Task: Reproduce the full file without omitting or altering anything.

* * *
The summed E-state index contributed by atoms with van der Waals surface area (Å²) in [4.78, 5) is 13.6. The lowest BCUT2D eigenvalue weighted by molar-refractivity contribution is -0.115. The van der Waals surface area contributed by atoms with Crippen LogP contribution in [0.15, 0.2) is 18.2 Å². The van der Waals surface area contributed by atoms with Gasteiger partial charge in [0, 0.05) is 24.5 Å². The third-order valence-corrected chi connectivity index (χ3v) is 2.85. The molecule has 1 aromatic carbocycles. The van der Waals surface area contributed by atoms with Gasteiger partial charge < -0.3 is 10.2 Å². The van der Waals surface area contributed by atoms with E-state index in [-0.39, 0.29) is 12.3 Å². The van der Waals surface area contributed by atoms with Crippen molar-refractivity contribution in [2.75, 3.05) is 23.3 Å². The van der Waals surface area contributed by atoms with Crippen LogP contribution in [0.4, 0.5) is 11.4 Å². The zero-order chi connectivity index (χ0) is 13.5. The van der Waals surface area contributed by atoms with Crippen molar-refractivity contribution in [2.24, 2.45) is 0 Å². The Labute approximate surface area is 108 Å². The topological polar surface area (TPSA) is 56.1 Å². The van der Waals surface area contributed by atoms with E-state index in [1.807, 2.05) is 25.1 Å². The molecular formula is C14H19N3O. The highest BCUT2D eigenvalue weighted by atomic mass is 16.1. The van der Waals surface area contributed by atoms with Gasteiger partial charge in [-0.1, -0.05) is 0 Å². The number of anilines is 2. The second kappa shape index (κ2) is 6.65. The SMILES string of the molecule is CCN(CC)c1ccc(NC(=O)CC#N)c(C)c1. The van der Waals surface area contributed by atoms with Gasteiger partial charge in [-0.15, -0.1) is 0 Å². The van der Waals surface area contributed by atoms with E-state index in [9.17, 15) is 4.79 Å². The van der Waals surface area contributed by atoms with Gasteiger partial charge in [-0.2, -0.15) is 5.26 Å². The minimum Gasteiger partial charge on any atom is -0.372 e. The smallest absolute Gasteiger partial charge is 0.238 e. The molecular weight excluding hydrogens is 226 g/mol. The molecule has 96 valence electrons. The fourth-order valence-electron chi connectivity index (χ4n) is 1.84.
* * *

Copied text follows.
The summed E-state index contributed by atoms with van der Waals surface area (Å²) in [4.78, 5) is 13.6. The lowest BCUT2D eigenvalue weighted by molar-refractivity contribution is -0.115. The van der Waals surface area contributed by atoms with Crippen LogP contribution in [0.15, 0.2) is 18.2 Å². The van der Waals surface area contributed by atoms with Gasteiger partial charge in [0, 0.05) is 24.5 Å². The third-order valence-corrected chi connectivity index (χ3v) is 2.85. The molecule has 1 aromatic carbocycles. The van der Waals surface area contributed by atoms with Gasteiger partial charge < -0.3 is 10.2 Å². The van der Waals surface area contributed by atoms with E-state index in [-0.39, 0.29) is 12.3 Å². The van der Waals surface area contributed by atoms with Crippen molar-refractivity contribution in [2.75, 3.05) is 23.3 Å². The van der Waals surface area contributed by atoms with Crippen LogP contribution in [0.4, 0.5) is 11.4 Å². The zero-order chi connectivity index (χ0) is 13.5. The van der Waals surface area contributed by atoms with Crippen molar-refractivity contribution in [2.24, 2.45) is 0 Å². The Labute approximate surface area is 108 Å². The topological polar surface area (TPSA) is 56.1 Å². The van der Waals surface area contributed by atoms with E-state index in [1.807, 2.05) is 25.1 Å². The molecular formula is C14H19N3O. The highest BCUT2D eigenvalue weighted by atomic mass is 16.1. The van der Waals surface area contributed by atoms with Gasteiger partial charge in [-0.1, -0.05) is 0 Å². The number of anilines is 2. The second kappa shape index (κ2) is 6.65. The SMILES string of the molecule is CCN(CC)c1ccc(NC(=O)CC#N)c(C)c1. The van der Waals surface area contributed by atoms with Gasteiger partial charge in [-0.15, -0.1) is 0 Å². The van der Waals surface area contributed by atoms with E-state index in [9.17, 15) is 4.79 Å². The van der Waals surface area contributed by atoms with Gasteiger partial charge in [-0.2, -0.15) is 5.26 Å². The minimum Gasteiger partial charge on any atom is -0.372 e. The smallest absolute Gasteiger partial charge is 0.238 e. The molecular weight excluding hydrogens is 226 g/mol. The molecule has 96 valence electrons. The fourth-order valence-electron chi connectivity index (χ4n) is 1.84.